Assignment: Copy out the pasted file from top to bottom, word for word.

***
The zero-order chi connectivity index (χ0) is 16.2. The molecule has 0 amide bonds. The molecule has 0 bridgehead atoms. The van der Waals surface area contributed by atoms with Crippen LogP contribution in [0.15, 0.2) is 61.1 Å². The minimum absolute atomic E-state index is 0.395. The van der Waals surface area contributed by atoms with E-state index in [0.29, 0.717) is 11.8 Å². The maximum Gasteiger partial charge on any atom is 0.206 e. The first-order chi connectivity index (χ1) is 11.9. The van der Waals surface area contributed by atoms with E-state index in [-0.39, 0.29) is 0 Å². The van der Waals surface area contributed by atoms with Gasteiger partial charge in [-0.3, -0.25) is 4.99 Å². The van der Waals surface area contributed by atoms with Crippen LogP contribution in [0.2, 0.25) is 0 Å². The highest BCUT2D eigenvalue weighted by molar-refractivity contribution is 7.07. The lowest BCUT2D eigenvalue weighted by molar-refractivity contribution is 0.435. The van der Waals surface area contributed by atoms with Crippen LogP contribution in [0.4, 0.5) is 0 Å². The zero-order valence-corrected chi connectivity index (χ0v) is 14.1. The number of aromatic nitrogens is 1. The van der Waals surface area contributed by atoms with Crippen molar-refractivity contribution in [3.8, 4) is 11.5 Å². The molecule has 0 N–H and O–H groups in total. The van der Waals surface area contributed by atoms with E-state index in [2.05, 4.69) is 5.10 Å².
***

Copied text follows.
The zero-order chi connectivity index (χ0) is 16.2. The molecule has 0 amide bonds. The molecule has 0 bridgehead atoms. The van der Waals surface area contributed by atoms with Crippen LogP contribution in [0.15, 0.2) is 61.1 Å². The minimum absolute atomic E-state index is 0.395. The van der Waals surface area contributed by atoms with E-state index in [0.29, 0.717) is 11.8 Å². The maximum Gasteiger partial charge on any atom is 0.206 e. The first-order chi connectivity index (χ1) is 11.9. The van der Waals surface area contributed by atoms with E-state index in [-0.39, 0.29) is 0 Å². The van der Waals surface area contributed by atoms with Gasteiger partial charge in [-0.3, -0.25) is 4.99 Å². The van der Waals surface area contributed by atoms with Crippen LogP contribution in [0.2, 0.25) is 0 Å². The highest BCUT2D eigenvalue weighted by molar-refractivity contribution is 7.07. The lowest BCUT2D eigenvalue weighted by molar-refractivity contribution is 0.435. The van der Waals surface area contributed by atoms with Crippen LogP contribution in [0.4, 0.5) is 0 Å². The zero-order valence-corrected chi connectivity index (χ0v) is 14.1. The number of aromatic nitrogens is 1. The van der Waals surface area contributed by atoms with Crippen molar-refractivity contribution in [3.8, 4) is 11.5 Å². The molecule has 0 N–H and O–H groups in total. The van der Waals surface area contributed by atoms with E-state index in [2.05, 4.69) is 5.10 Å².